When a person is unable to go back to work because of an injury, it can cause a significant economic loss that can be worth tens of thousands, hundreds of thousands, or even millions of dollars depending on the job and the remaining work life of the injured individual. For example, a surgeon who can no longer perform as a doctor because of an injury may have many millions of dollars in future lost income over his lifetime. Even a construction worker making $30,000 per year can easily have many hundreds of thousands of dollars in lost income. Consider also that the nature of the person’s work may greatly impact the value of a claim. An accountant who breaks his leg in a car crash may not have significant lost income, since she can still likely perform her duties as an accountant. But a concert pianist who breaks his hand may be prevented from ever playing piano again. The impact on employment is a significant factor in evaluating a claim’s worth.

Where an injury occurs can be a factor in a claim’s worth. This is because where an injury occurs may be where a lawsuit must be brought. The laws in each state vary, and some states protect their citizens more than others. Some states allow unlimited recovery of “non economic damages,” like pain and suffering, while some states severely limit the recovery of non economic damages. The laws in each state regarding negligence, comparative fault, and other liability issues may also affect the value of the claim. For claims that must be clearly brought in one state, the value of the claim may be affected by which county the claim is brought in. Some counties have more conservative jurors, while others are more liberal. As there may be several states–or counties within a state–in which a claim may be brought, it is important to evaluate all of those potential venues before filing a lawsuit.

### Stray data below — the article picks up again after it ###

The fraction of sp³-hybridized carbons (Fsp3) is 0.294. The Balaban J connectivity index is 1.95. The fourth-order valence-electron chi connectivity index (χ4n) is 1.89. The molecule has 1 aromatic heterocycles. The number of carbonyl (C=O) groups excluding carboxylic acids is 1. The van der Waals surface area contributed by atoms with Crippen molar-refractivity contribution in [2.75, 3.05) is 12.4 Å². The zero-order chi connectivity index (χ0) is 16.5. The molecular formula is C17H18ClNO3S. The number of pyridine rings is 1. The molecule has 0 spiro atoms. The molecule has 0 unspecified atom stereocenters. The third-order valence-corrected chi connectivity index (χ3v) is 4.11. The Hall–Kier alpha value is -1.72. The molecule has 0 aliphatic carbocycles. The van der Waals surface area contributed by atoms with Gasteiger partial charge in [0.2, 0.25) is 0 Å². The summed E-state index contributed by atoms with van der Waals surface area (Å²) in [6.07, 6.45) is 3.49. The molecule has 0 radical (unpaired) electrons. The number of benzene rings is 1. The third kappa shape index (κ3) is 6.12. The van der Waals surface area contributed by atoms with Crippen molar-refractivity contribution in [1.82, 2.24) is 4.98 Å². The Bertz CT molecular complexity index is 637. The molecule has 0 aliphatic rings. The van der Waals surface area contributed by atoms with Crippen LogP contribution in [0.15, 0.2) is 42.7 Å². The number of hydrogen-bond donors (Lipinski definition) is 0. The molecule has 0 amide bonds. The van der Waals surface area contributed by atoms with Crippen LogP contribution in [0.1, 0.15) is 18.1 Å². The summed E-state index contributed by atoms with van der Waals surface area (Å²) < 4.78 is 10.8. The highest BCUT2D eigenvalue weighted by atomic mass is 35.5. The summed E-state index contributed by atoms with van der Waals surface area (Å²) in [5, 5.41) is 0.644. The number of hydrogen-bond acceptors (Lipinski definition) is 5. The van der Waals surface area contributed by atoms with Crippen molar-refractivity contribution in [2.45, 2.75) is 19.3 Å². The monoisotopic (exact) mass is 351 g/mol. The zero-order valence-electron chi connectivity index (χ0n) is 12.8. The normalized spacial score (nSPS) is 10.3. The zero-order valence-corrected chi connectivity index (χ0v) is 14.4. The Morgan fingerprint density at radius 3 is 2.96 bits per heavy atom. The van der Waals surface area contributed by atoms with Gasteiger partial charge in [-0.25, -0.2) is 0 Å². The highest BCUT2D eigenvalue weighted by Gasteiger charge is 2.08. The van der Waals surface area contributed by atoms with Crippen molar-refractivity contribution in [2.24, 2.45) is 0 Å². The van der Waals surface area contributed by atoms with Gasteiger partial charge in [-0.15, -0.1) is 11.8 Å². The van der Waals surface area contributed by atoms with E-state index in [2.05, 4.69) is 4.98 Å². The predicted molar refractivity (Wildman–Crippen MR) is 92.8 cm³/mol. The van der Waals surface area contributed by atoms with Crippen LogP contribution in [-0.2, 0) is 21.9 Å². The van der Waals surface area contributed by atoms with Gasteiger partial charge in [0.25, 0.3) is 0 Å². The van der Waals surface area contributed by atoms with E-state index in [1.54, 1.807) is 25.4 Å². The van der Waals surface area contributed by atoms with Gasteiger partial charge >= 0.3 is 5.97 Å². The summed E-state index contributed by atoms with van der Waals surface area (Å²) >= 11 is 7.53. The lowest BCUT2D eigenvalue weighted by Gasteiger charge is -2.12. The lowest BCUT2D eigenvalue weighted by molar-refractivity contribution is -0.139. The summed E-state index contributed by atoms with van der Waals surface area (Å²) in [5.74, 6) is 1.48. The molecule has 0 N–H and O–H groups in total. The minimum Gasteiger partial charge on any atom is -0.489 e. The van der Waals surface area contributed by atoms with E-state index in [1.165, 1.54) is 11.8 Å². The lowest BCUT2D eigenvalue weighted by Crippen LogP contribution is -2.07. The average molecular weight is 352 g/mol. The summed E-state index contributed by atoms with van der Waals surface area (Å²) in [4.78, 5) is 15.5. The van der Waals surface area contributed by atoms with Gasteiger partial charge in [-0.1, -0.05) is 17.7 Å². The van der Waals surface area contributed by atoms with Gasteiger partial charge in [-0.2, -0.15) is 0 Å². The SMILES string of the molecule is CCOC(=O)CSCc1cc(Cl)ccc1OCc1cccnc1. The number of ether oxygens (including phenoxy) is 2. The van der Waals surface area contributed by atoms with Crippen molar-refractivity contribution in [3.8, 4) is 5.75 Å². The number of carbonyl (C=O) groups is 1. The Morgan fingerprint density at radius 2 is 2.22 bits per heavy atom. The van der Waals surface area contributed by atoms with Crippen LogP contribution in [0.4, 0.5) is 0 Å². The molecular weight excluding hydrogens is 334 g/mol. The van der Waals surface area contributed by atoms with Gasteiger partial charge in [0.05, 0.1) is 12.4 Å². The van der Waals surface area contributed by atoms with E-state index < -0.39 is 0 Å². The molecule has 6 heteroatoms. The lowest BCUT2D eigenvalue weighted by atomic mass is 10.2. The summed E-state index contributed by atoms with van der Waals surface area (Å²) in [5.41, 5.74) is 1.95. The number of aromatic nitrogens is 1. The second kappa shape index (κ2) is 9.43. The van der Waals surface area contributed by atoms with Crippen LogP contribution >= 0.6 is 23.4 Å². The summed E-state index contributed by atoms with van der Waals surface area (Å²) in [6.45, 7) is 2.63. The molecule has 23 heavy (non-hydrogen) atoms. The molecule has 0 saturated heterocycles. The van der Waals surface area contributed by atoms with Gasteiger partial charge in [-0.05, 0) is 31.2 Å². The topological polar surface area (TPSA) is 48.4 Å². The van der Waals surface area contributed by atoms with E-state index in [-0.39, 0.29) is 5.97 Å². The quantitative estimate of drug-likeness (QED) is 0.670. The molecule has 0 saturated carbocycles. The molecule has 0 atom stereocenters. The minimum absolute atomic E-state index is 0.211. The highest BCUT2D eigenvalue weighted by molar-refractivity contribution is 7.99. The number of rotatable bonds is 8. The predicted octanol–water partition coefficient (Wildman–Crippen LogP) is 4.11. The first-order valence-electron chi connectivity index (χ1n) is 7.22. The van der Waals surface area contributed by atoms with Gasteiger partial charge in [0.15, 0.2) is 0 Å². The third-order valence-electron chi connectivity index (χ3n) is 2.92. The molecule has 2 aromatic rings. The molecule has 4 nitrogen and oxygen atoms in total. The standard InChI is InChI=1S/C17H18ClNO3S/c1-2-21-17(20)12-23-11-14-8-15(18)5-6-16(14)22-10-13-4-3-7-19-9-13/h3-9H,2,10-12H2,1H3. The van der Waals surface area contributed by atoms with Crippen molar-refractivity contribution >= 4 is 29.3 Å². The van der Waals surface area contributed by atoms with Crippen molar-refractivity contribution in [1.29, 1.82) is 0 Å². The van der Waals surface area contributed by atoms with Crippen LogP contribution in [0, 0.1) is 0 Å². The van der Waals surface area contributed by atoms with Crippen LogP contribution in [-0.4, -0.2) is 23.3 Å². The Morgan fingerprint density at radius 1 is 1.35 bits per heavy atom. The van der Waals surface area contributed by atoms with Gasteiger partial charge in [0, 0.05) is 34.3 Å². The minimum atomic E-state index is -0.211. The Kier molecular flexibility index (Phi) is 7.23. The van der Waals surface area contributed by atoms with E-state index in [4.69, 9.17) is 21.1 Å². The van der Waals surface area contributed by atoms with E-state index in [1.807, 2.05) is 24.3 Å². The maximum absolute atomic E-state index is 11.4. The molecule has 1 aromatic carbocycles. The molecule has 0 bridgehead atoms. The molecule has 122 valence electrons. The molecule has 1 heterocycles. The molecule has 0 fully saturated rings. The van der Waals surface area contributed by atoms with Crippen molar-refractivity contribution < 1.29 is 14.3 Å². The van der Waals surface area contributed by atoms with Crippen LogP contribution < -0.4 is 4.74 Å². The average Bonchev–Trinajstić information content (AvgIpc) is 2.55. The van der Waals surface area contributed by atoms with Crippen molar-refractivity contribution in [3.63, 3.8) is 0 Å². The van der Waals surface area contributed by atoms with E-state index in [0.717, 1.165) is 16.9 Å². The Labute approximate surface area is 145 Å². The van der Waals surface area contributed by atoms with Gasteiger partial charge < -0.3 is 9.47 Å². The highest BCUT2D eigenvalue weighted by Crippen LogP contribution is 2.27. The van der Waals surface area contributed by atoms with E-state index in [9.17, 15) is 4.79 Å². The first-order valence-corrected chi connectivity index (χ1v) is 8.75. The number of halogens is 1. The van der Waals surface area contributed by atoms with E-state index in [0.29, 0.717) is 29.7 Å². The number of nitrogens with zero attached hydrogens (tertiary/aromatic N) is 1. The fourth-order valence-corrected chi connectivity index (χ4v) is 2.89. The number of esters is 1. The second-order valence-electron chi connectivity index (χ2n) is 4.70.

Another factor that must be evaluated in valuing a claim is the availability of insurance. An injured party may have significant injuries, hundreds of thousands of dollars in medical bills, and millions in lost income, but if there is no insurance available to pay for those losses, and the person who was at fault has no significant assets, the claim may be worth very little. Many times insurance information is available before filing suit. In other cases, sometimes a lawsuit must be brought in order to find out what insurance may be available. In any case, the existence and amount of insurance (and potential assets) must be taken into consideration when evaluating a claim.

One additional factor is important to the value of your case: The experience and reputation of your lawyers. The threat and possibility of a case going to a jury is an important asset to an injured party and one that insurance companies and defense lawyers use to evaluate a case. Insurance companies and defense lawyers know which trial lawyers are experienced, aggressive, thorough, relentless, and unafraid to take a case to a jury. Insurance companies and defense lawyers know the reputation of Burg Simpson; your claim may be worth more with Burg Simpson on your side.